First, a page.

Computer Learning Centers in Public Housing Complexes

Pattern number within this pattern set: 
Gerald Eisman
San Francisco State University

Lack of access to the tools and skills for using the Internet is particularly acute among the urban poor.


Frequently the urban poor live in close proximity in specific neighborhoods that surround public housing sites. In most areas, the public housing administration is committed to improving the lives of residents, and at many sites the residents themselves are organized and prepared to address educational and social needs. Energized by resident initiative and supported by technological expertise from computing professionals, public housing sites can be an ideal location for a Computer Technology Center.


A variety of forces are converging to provide a method for providing computer laboratory and learning resources to groups of urban poor who live in public housing complexes. Over the past several years, the federal government has made a concerted effort in providing training opportunities to welfare recipients so that they may be better able to find meaningful employment.

In 1995, Henry Cisneros, then Secretary of Housing & Urban Development announced the Campus of Learners initiative. He challenged public housing authorities across the nation to join HUD in transforming public housing communities into learning environments. The HUD Goals for Campus of Learners were:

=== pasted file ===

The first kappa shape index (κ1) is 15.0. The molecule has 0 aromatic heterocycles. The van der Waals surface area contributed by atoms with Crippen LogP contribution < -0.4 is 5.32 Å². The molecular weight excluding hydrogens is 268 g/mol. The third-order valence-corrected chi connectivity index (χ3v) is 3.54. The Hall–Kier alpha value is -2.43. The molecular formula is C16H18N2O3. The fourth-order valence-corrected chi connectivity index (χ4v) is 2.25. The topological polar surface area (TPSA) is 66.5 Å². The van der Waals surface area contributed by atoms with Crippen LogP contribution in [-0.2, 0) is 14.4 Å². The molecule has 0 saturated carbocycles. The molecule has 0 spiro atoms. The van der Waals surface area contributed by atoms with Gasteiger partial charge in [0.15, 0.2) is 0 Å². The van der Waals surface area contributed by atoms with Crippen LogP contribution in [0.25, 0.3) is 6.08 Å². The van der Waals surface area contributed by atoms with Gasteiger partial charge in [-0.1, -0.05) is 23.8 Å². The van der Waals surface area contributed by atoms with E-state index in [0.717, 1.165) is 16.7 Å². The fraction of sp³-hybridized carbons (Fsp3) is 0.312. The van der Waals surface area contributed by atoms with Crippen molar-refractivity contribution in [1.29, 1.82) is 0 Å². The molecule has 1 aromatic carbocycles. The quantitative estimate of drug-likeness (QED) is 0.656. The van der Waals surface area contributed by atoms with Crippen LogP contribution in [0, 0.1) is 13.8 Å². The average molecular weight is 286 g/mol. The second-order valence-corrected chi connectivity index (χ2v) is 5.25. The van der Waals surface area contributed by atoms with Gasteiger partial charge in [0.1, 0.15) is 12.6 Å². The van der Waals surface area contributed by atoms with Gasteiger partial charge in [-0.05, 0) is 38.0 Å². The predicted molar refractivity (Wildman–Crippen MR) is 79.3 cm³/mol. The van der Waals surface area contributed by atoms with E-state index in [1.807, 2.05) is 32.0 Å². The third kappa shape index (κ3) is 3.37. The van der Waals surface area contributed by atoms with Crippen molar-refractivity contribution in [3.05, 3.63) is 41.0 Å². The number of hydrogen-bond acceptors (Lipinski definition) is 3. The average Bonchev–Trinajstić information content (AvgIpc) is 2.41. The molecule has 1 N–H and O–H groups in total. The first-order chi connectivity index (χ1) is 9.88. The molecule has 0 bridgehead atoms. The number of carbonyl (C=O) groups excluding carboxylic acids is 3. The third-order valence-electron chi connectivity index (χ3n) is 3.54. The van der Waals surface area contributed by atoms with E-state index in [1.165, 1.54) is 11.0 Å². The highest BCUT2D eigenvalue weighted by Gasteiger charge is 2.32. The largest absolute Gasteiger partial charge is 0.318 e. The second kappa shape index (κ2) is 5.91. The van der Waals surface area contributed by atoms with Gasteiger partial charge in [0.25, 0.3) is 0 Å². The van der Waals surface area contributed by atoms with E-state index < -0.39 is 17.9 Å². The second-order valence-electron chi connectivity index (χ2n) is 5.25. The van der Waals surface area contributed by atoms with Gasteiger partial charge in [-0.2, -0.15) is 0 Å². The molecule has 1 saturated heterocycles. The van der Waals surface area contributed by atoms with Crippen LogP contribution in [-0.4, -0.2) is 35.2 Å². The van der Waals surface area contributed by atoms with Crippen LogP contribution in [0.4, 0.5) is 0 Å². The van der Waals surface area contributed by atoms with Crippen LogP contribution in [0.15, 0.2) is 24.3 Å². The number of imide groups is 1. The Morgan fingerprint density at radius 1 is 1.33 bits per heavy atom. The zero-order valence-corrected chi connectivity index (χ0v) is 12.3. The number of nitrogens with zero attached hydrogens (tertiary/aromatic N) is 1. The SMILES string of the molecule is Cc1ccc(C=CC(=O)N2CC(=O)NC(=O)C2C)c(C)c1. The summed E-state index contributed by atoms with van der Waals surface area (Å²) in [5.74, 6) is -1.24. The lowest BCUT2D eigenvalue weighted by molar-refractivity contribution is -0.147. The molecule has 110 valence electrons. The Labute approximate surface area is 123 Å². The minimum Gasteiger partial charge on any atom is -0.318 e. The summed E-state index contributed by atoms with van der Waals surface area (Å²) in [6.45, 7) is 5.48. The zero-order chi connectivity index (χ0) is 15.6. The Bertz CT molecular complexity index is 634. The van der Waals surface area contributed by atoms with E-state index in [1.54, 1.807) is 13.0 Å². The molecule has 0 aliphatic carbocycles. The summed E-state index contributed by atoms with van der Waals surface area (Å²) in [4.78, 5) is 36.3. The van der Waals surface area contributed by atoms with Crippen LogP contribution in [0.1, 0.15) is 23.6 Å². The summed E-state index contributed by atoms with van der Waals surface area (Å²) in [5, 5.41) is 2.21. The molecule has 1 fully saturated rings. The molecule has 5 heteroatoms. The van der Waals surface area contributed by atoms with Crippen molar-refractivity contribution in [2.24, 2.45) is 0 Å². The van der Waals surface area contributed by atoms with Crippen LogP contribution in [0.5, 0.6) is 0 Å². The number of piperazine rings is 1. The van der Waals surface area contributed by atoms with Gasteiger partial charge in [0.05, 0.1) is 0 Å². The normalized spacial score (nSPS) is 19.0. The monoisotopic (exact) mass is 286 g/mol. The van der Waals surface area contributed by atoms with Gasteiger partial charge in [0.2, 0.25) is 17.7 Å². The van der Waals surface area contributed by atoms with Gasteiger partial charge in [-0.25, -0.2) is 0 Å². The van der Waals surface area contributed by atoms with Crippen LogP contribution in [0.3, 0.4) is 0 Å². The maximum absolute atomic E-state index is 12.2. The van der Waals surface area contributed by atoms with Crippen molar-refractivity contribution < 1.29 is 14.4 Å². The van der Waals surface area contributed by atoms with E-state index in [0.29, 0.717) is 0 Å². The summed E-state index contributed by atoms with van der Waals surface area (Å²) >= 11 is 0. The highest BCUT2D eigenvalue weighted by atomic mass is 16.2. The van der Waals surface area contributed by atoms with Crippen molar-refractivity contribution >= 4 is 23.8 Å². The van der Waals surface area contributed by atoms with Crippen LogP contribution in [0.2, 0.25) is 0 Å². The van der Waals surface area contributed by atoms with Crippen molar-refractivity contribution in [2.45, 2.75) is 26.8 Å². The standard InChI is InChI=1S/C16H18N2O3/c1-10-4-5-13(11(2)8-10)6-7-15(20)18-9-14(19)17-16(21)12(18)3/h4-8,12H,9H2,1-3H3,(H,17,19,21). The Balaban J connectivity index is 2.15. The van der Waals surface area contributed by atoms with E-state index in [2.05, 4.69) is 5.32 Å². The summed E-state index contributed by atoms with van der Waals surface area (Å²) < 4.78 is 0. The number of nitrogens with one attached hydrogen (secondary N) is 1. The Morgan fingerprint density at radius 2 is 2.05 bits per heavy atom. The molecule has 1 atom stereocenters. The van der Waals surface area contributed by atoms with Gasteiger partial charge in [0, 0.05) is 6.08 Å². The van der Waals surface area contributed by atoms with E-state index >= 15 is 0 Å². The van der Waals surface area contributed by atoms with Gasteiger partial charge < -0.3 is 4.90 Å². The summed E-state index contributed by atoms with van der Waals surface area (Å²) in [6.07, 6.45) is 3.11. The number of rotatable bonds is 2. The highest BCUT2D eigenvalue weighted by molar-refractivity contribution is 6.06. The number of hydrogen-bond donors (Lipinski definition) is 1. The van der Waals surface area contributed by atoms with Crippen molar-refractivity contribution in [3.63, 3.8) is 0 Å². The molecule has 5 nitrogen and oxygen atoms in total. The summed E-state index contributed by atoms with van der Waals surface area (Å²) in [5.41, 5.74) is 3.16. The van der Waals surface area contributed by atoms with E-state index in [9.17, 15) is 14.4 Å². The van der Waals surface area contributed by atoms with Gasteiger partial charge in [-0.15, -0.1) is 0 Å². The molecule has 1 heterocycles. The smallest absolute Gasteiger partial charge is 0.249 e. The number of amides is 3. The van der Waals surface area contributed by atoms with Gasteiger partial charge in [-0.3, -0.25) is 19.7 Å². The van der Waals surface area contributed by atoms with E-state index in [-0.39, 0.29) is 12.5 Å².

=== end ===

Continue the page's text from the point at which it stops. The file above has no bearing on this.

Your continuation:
To establish centers of education, where residents are admitted to a Campus of Learners based on their willingness to participate in an education program of some kind.

To replace the isolation that fosters permanent dependence with the connections that encourage self-sufficiency.

To inject an education ethic into inner-city communities.

To equip residents with the education and computer skills necessary to compete for new jobs.

To change the perception of public housing as a dead end to a platform or launching pad for an independent life.

Over the past few years, the Campus of Learners program has evolved into new initiatives from HUD. In particular the Neighborhood Networks initiative is "HUD's commitment is to help close the Digital Divide with computer training, Internet access, job readiness support, micro-enterprise development, GED certification, health care and social services, adult education classes and youth services."


By working with public housing authorities, it is possible to create a Computer Technology Center within a public housing complex. Federal fuding is available through a variety of programs to create a CTC in a common area of the complex. By working with local businesses and colleges, one can usually locate donations of hardware and software and expertise to provide training.

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